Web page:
The Big Questions with Glenn Adamson

The Big Questions with Glenn Adamson


Illustration: Erica Harris

Q: Does the word "craft" still fit the work being done by serious artists in glass, ceramics, metal, fiber, and wood? Mention it to the guy on the street in 2011, and he'll think you're talking about scrapbooking, rubberstamping, or cake decorating. Does that matter?

This is a crucial question today. In about 1945, a studio craft movement came into its own in the United States, based on a set of materials with particularly rich histories and possibilities (glass, ceramics, and the rest). The studio movement was strongly individualistic - it was premised on visionary craftspeople working independently, free to express themselves however they liked. More recently, this framework seems to have given way. On the one hand, we have become more aware of the presence of craft in factories and other large-scale production settings. On the other, activities that in an earlier time would have been considered trivial and don't require a studio - like the paper- and pastry-type crafts you mention - seem to predominate in the public mind. Like macramé and tie-dye in the 1960s, what might be called hobbies command more attention than the exacting disciplines of professional woodworking, metalworking, and so on. These days, the relative ease of a craft seems to correlate quite closely with its popularity.

There is nothing wrong with this democratic state of affairs. The key, however, is to recognize that craft, in its highest form, has power. Skilled practitioners make innovation possible in all fields of making, from the traditional crafts to industry, science, film, and fine art. Though we may not subscribe to the individualistic model that animated studio craft, we must hold on to the movement's basic insight: that craft humanizes this wide world of production. Treating it lightly will result in a diminishment of its cultural contributions. So yes: Scrapbooking and cake decorating are craft, as are ceramics, metalwork, and the rest. For that matter, so are industrial skills like prototyping and welding. We need to welcome all these skills, and others too, and we need to see how they are embedded in many arenas of making. Some DIY enthusiasts see what they do as an escape from contemporary global production, and that's OK as far as it goes. But craft has many economic and political facets. As we expand the definition of the term, we need to remember that it still can be - as it always has been - serious business.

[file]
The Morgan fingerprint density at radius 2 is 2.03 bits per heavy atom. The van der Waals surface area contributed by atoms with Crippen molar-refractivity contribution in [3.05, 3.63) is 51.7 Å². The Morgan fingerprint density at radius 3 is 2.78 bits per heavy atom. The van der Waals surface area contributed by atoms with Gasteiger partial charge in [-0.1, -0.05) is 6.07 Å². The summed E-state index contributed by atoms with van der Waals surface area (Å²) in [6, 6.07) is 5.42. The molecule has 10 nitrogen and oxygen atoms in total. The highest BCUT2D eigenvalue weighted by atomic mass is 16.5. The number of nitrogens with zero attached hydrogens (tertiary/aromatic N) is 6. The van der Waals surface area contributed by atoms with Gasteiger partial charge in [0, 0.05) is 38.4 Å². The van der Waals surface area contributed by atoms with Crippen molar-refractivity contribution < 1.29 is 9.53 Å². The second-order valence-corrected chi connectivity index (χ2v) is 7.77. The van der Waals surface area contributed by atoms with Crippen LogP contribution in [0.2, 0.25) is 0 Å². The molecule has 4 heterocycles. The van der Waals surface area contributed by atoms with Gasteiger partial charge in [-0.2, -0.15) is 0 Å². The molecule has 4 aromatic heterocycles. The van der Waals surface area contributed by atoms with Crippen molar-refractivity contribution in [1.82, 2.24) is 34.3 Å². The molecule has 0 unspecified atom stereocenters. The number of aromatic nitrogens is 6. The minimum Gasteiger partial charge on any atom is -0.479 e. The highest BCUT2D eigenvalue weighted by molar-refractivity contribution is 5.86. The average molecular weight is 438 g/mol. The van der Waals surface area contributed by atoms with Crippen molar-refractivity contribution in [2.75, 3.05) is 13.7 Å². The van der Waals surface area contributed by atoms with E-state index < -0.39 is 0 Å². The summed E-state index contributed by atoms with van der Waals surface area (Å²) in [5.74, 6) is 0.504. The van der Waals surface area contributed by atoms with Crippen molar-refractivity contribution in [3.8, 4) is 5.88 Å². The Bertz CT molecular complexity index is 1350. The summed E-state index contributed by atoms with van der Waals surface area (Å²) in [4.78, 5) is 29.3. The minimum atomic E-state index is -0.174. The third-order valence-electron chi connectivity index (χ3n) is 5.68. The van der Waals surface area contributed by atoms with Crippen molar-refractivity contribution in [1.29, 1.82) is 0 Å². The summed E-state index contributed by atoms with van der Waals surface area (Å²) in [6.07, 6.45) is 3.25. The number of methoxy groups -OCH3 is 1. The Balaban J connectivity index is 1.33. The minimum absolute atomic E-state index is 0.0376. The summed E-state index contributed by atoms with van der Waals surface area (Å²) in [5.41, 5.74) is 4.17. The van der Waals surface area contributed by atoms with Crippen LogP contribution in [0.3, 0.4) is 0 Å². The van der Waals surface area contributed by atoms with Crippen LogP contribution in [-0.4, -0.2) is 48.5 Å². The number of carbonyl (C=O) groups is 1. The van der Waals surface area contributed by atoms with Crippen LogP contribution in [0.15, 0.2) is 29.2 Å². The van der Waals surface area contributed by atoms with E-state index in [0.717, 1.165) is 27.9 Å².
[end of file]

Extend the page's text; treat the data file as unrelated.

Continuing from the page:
Q: Let's say you were hosting a dinner party, wanted the liveliest possible conversation, and could invite anyone who cares about craft, living or dead. What names would be on your guest list, and how do you think the evening would play out?

The first thing i would do is hand over my hosting duties to Aileen Osborn Webb. The founder of the American Craft Council, she had the means to make a difference, but also the open-mindedness to involve many people - some of whom she didn't necessarily see eye to eye with. She had great credentials to sit at the head of a table full of strong personalities - like Robert Arneson, the bad boy of California funk ceramics.He'd definitely be invited. Also Lenore Tawney, whose artistic vision in textiles is still unsurpassed. And Soetsu Yanagi, the chief theorist of the mingei (folk craft) movement. And Gandhi! I'd be tempted to invite William Morris, of course, but I might not. He'd have a tendency to dominate the conversation. (Maybe I could take him for a drink in the pub instead.) I'd want a few of my own close colleagues with me, too, like my Journal of Modern Craft co-editors Ned Cooke and Tanya Harrod. They'd ask great questions. And while we're in the realm of the imagination, I'd invite whoever is reading this right now - and let them bring a friend - because I wouldn't want to talk entirely about the past. Craft is an ever-changing thing; and what we really want is a brand-new conversation.

Glenn Adamson is head of graduate studies at the Victoria and Albert Museum, London, and co-editor of the Journal of Modern Craft.